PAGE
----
Kafka in Australia: the trial of Witness K

    • Susan Connelly
    • 06 April 2019
    18 Comments

    Our own version of Kafka's The Trial is being played out under our very noses. 'Witness K' and his lawyer Bernard Collaery have been charged with making known Australian state secrets in connection with ASIS spying on Timor-Leste. The similarities between the plights of Kafka's Josef K and Witness K do not end with their names.

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  • ARTS AND CULTURE

    Stop correcting other people’s grammar

    • Neve Mahoney
    • 20 February 2019
    28 Comments

    There is still a segment of the internet obsessed with enforcing 'correct' grammar: the self-styled Grammar Police. In communicating with others, grammar provides clarity, and Australian standard grammar is one way of accomplishing that. But knowing the standardised rules is a skill not everyone has the same access to.

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  • MEDIA

    Press wake in fright to Assange prosecution

    • Binoy Kampmark
    • 28 November 2018
    6 Comments

    With the evidence of a cobbled prosecution case against Julian Assange irrefutable, the at times previously mute press has become concerned. To get at Assange, goes this fear, is not to punish a narcissist keen to make etches in history; it is, by its very spirit, to attack the entire vocation, cause, and role of journalism proper.

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  • RELIGION

    An atheist's take on the virtue of forgiveness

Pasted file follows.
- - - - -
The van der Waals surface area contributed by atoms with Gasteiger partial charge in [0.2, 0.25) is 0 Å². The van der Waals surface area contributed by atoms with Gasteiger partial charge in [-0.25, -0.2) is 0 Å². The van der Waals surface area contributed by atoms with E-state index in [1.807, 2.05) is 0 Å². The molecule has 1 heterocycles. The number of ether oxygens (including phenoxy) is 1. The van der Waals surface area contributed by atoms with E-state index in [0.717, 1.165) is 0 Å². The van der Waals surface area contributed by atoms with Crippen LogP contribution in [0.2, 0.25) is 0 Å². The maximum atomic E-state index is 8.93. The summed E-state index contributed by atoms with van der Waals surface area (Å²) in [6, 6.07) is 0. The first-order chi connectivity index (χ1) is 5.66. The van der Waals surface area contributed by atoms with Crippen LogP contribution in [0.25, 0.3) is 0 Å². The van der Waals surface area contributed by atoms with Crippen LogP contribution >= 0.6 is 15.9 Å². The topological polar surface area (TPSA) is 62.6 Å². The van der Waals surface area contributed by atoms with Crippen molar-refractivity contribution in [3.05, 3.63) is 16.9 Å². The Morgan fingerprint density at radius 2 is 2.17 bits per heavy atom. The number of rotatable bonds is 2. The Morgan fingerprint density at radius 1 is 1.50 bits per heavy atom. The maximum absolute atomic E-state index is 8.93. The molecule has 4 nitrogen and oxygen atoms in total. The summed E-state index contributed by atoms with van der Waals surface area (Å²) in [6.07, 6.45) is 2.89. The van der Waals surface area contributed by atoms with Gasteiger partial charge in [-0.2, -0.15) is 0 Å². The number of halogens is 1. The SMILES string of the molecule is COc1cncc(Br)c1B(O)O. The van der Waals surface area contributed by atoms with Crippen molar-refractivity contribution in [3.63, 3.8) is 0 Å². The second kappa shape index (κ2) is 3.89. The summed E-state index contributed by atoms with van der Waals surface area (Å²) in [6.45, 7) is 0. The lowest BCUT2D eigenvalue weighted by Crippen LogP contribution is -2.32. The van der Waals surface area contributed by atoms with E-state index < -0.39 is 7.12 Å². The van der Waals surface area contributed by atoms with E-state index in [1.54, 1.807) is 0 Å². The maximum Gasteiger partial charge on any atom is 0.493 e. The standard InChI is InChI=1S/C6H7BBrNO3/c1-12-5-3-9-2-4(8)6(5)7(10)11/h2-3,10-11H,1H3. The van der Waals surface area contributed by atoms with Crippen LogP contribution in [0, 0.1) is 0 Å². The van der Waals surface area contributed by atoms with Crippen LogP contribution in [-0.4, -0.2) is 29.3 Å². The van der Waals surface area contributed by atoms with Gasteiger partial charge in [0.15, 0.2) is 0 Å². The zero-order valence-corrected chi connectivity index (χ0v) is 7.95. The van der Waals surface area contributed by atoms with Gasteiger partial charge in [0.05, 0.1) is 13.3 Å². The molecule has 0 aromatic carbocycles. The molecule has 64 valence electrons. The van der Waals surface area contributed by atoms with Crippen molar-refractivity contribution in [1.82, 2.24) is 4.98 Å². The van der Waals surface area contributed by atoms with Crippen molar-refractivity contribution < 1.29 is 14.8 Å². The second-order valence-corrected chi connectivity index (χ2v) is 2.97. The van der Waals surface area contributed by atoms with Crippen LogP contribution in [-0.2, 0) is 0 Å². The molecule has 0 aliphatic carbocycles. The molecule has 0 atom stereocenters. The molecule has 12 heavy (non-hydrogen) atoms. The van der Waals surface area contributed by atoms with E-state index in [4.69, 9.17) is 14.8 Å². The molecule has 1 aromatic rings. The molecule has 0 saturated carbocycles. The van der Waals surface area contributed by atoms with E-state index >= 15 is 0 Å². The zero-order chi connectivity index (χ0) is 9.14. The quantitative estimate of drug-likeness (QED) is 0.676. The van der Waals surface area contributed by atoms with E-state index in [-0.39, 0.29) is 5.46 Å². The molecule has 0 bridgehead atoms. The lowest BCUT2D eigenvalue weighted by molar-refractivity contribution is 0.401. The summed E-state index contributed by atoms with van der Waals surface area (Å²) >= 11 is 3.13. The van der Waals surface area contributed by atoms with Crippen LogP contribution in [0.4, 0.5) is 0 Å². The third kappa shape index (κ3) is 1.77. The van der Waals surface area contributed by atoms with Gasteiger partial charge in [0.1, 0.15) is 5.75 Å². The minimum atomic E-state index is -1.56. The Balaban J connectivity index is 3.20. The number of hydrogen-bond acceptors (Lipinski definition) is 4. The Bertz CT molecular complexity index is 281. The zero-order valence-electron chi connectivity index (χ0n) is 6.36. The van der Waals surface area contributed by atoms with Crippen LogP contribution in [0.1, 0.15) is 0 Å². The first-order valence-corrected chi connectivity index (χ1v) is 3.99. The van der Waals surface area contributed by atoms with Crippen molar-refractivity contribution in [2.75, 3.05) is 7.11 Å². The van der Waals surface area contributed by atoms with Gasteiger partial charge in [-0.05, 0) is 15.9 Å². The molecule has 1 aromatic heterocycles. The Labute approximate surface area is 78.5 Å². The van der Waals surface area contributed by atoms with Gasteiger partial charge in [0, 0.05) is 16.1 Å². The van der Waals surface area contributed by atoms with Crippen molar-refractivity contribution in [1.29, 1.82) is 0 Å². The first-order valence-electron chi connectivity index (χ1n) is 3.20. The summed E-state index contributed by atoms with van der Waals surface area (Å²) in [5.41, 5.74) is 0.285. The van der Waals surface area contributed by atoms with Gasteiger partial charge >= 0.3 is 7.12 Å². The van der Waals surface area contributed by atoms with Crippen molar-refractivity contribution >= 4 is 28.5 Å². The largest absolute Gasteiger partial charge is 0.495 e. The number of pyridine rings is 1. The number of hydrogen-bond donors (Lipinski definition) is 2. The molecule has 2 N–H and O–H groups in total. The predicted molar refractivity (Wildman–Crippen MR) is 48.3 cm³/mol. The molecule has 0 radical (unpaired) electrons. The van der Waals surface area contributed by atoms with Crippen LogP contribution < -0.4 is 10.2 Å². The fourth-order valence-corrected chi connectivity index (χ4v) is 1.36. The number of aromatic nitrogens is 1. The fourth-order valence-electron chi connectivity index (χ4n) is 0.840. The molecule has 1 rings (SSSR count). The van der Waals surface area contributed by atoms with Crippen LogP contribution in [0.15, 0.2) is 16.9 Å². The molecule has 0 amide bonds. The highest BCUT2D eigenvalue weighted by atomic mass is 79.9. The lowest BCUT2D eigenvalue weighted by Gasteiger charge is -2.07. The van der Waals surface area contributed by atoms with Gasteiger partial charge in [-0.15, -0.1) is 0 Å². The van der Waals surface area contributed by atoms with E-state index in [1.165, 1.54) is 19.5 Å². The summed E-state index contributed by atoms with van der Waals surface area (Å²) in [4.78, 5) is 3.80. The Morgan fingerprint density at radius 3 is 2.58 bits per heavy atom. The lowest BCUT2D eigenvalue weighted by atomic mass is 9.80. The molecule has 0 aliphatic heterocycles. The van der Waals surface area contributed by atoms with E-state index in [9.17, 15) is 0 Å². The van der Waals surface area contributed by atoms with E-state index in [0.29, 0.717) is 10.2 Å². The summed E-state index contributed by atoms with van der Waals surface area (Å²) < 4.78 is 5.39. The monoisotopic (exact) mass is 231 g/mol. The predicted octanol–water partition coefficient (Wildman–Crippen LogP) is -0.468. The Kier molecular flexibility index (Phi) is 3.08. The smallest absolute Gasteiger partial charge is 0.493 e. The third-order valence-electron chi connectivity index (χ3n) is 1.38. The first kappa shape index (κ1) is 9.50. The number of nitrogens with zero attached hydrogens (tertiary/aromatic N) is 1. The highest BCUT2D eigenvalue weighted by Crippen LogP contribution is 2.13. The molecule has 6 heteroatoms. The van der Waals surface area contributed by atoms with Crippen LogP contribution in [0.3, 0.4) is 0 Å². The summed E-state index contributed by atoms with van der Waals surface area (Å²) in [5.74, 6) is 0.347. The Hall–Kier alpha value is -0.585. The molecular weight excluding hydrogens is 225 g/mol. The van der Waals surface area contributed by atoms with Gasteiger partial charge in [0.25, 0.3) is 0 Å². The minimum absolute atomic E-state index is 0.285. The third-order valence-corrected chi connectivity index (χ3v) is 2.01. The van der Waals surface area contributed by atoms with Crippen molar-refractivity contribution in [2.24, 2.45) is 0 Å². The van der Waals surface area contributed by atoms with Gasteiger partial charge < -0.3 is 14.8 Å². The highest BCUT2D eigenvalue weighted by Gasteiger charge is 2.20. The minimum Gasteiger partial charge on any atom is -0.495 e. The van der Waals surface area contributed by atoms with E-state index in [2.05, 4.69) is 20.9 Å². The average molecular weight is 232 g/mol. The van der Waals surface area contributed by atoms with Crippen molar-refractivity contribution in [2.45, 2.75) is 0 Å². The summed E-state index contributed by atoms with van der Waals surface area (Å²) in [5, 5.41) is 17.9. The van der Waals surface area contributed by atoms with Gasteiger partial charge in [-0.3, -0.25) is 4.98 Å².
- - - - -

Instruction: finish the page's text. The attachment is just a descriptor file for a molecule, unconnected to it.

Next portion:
• Ben Pobjie
    • 03 August 2018
    46 Comments

    I am not a fan of Christianity. For years I have been what some might call a 'militant atheist': the type who is far more likely to catalogue the pitfalls of faith than to highlight the benefits. But more and more I am enamoured of one element of Christianity that I consider its most striking, and most laudable, feature.

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  • AUSTRALIA

    Witness K and foreign interference hypocrisy

    • Lizzie O'Shea
    • 03 July 2018
    10 Comments

    Over this last week, two remarkably contradictory things happened in Canberra. The Attorney-General shepherded through some of the most significant changes to foreign interference laws in recent times. It was also reported that he signed off on charges laid against Witness K, a former officer of ASIS, and his lawyer.

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  • AUSTRALIA

    Lawyers the last line of defence for dumped refugees

    • Kate Galloway
    • 31 August 2017
    7 Comments

    It is true that lawyers, in doing their work, have interrupted the government's agenda of attempting to deny the humanity of asylum seekers. However, it goes to the heart of our system of governance that power is exercised within lawful boundaries. It is therefore ironic that the Minister, whose own powers are circumscribed by the Australian Constitution, and who is looking for an easy workaround, should criticise lawyers for being 'tricky'.